The clutches are made according to leading international practice – out of plywood, because they have to be light.
The concept of Sandiqcha, as it appears to me, is the fusion of one creative individual’s love of Azerbaijan, fashion and willingness to create something for her motherland. Because, essentially, this is Rana telling the story of Azerbaijan through each item that they sell. And indeed, while giving Visions a tour and displaying her pride and joy, each treasure had a story interwoven into the history of its region.
Her love of fashion again shines through as she goes through the very detailed process of creating national, motif-infused woollen belts for handbags: This has been practised before by Burberry with English motifs, or Fendi based on Italian folklore; the belts were first introduced by Fendi, then Burberry, Valentino, etc. Following the experiences of famous fashion brands, she nonetheless strives to always represent Azerbaijan in her creations.
One of the other main aims for Sandiqcha was to modernize Azerbaijani crafts, to make them competitive on the market, to adjust them to today’s reality. Sebet (basket) can turn into an original handbag, and not only a cute basket for the beach.
Sebetler – basket handbags
Among the absolute bestsellers at Sandiqcha are the lovely sebets, or baskets usually used at farmers’ markets for fruit or veggies, creatively transformed into original handbags with handmade carpet pockets, all very delicate and intricate. The inspiration behind it? D&G’s straw hats, decorated with gemstones and bright materials.
The idea of such baskets is not new of course: But they aren’t as original and affordable as mine, said Rana. The price varies according to size and type of weaving, 35 AZN being the most expensive one. The handle of the sebet is wrapped with kilim (flatweave) carpet, because it has to be soft.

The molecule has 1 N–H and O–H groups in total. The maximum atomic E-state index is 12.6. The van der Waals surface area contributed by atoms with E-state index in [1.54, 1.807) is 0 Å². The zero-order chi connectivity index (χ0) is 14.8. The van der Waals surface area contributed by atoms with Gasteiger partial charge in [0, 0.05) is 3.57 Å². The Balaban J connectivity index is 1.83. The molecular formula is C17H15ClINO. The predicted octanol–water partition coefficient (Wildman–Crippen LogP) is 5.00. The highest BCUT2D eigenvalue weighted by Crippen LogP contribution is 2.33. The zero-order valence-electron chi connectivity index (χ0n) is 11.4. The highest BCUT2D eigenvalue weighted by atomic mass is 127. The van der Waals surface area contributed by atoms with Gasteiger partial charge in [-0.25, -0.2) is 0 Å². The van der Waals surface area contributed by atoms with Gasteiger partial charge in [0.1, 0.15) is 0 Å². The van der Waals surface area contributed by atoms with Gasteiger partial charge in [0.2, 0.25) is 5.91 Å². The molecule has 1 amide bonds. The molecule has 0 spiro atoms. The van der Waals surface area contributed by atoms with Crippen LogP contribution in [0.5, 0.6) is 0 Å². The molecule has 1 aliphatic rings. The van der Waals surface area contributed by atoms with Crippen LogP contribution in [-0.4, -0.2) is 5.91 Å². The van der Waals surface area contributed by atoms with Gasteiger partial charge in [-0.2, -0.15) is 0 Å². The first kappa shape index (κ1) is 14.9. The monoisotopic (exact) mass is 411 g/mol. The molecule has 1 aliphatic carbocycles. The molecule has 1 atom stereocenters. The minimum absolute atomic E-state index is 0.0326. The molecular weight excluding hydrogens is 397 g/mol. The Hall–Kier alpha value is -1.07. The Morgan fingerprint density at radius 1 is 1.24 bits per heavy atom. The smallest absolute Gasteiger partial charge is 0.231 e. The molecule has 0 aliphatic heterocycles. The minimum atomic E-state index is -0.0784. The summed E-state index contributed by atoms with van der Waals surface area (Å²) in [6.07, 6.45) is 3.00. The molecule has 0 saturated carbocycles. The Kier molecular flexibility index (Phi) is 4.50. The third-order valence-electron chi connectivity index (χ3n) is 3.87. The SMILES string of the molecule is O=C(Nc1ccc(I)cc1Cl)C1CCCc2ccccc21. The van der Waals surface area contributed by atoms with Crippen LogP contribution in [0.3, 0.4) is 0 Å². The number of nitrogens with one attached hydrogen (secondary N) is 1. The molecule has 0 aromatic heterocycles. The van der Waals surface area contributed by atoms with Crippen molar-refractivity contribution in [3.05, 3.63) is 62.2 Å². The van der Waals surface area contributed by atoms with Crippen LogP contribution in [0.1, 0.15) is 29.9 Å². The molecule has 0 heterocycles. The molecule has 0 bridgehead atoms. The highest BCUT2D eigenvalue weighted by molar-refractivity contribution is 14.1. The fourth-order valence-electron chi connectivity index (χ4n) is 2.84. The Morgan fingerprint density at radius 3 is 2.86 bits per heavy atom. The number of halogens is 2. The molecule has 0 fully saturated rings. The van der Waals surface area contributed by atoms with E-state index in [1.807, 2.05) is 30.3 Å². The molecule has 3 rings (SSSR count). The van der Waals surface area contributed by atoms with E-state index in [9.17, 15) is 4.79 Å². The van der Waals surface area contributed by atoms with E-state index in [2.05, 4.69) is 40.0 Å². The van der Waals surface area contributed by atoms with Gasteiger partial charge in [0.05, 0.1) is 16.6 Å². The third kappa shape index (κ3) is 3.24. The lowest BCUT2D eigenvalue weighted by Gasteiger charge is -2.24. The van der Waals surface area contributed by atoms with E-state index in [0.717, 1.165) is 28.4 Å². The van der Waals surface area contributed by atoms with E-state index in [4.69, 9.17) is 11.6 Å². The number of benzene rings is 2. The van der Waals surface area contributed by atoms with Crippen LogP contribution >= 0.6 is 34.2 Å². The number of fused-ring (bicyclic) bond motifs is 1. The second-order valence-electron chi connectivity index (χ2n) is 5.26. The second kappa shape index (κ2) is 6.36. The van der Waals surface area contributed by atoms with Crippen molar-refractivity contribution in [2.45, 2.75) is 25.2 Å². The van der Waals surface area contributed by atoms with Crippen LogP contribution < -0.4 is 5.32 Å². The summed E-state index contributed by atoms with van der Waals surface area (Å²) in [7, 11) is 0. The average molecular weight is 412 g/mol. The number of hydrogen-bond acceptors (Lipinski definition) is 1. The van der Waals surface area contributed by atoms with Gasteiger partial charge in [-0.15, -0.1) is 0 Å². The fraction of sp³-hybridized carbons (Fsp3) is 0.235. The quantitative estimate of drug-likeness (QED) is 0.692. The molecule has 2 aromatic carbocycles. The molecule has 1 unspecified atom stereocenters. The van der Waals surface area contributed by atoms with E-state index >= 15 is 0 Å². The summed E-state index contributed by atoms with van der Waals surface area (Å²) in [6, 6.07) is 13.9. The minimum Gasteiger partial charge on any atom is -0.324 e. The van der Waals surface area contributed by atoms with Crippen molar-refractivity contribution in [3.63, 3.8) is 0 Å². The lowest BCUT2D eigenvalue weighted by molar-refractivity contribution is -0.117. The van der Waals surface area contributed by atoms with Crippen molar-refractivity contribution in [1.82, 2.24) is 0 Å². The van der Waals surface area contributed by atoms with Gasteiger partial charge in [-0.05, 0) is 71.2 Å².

The shop is very honest about the two types of sebets that are sold: one with one hundred per cent handmade carpet pockets and the other fully decorated with carpet mosaics.
Those carpet mosaics are machine made, because a lot of carpet goes into that sebet, and if we made them all by hand, the price could be as high as 200 AZN. Making money is important, but one of the main aims for me personally is to tell the story of Azerbaijan’s culture. That’s why I’m trying to make the prices affordable.
As we looked through the variety of souvenirs on those enchanting shelves, I noticed how much attention is paid to the carpet elements in everything, from handbags, scarves to jewellery. I could not help but ask for her favourite school of carpet weaving:
Tabriz. It’s always stories, always miniatures. And especially for me as someone just fascinated by stories. I’m in love with Southern Azerbaijan, Tabriz carpets for me are the most beautiful ones.
Incredibly dedicated to her small business, sometimes opening the stand at midnight for those who have forgotten to do their holiday shopping, she also trains each and every one of her salespeople, so they can represent the brand properly. Rana shared that starting a business takes a lot of responsibility and much of your personal life, but in the end, it’s all for a good cause.
Because I started this business with so much love for Azerbaijan, I keep telling my daughter, love me, but love Azerbaijan more than you love me. Our motherland we have to love more than we love our family, because family is part of the motherland. And if I miss out on something in my family, I realise that what I am doing is directly and indirectly for my family – my motherland.
Sandiqcha has also released a set of postcards that are given out free with every purchase made in the store. The set is called Azerbaijan, Shusha, 2025: We drew Shusha under the Azerbaijani flag, hoping that by 2025 we’ll see Shusha free and peaceful, under its home country’s flag, with all the people who haven’t seen their home in a quarter of a century returning home.